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Minyan Mailbag: Is Liquidity Completely Drying Up?


Every ounce of new Fed liquidity is being sapped up by banks' balance sheets to fund declining asset values.

Editor's Note: The following is a discussion between Minyanville Professors Mark Bloudek, Todd Harrison and Mr. Practical.

Fellow Profs,

Is it just me or are we witnessing the complete drying up of liquidity in the entire financial system? I ask you this because even treasuries are all over the place (this can't be good for Fannie (FNM)). Frankly, I am more scared about what is going to happen in the very near future than I have ever been in my life. Forget being bullish or bearish, I am talking about the financial system (the mechanism) being in huge trouble.

Your thoughts?
Prof. Bloudek


I agree, it's desperation. But it's a function of time. In my humble opinion, we're nearing (if not past) the tipping point. If we open U.S. doors to foreign buyers (Citigroup (C), Bear Stearns (BSC)), it could be perceived as positive, the transfer of wealth and all. But it's a matter of time, unfortunately, or at least that's my take.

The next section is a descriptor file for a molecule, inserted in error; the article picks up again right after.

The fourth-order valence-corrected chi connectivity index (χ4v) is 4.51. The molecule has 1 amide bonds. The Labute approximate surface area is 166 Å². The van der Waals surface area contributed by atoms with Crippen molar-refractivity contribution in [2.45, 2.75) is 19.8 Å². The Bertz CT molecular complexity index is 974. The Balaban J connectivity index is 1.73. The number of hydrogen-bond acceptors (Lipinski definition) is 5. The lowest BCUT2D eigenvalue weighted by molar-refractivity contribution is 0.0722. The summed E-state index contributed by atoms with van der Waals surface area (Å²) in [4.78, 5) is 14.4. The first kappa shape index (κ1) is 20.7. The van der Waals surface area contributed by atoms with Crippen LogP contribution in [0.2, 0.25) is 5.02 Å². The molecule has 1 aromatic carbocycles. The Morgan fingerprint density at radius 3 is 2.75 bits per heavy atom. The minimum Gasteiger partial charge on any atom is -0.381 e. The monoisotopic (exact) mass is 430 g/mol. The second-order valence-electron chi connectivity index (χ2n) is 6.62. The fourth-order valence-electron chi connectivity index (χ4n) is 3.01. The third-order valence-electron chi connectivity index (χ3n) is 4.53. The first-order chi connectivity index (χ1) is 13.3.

The financial system, here in the U.S., is not functioning. It is burdened with debt and cannot take on any more. The wheels have stopped. Every ounce of new Fed liquidity (FL) is being sapped up by banks' balance sheets to fund declining asset values. There is no solution except for what we are seeing: massive write-offs by banks (which have just begun) to destroy the debt and required new capital.

This will spread, for there is debt everywhere. Certain governments around the world are flush with fiat foreign currency reserves and are now allocating that to investments in dollars for they have nothing else to do with it. But future appetite and trade dollars will evaporate as deflation kicks in, so this source of funds will dwindle over time.

Look for continued massive appreciation of yen over the dollar, massive bank write-downs, and years of deflation to unwind central banks' decades of inflation.

Mr. Practical
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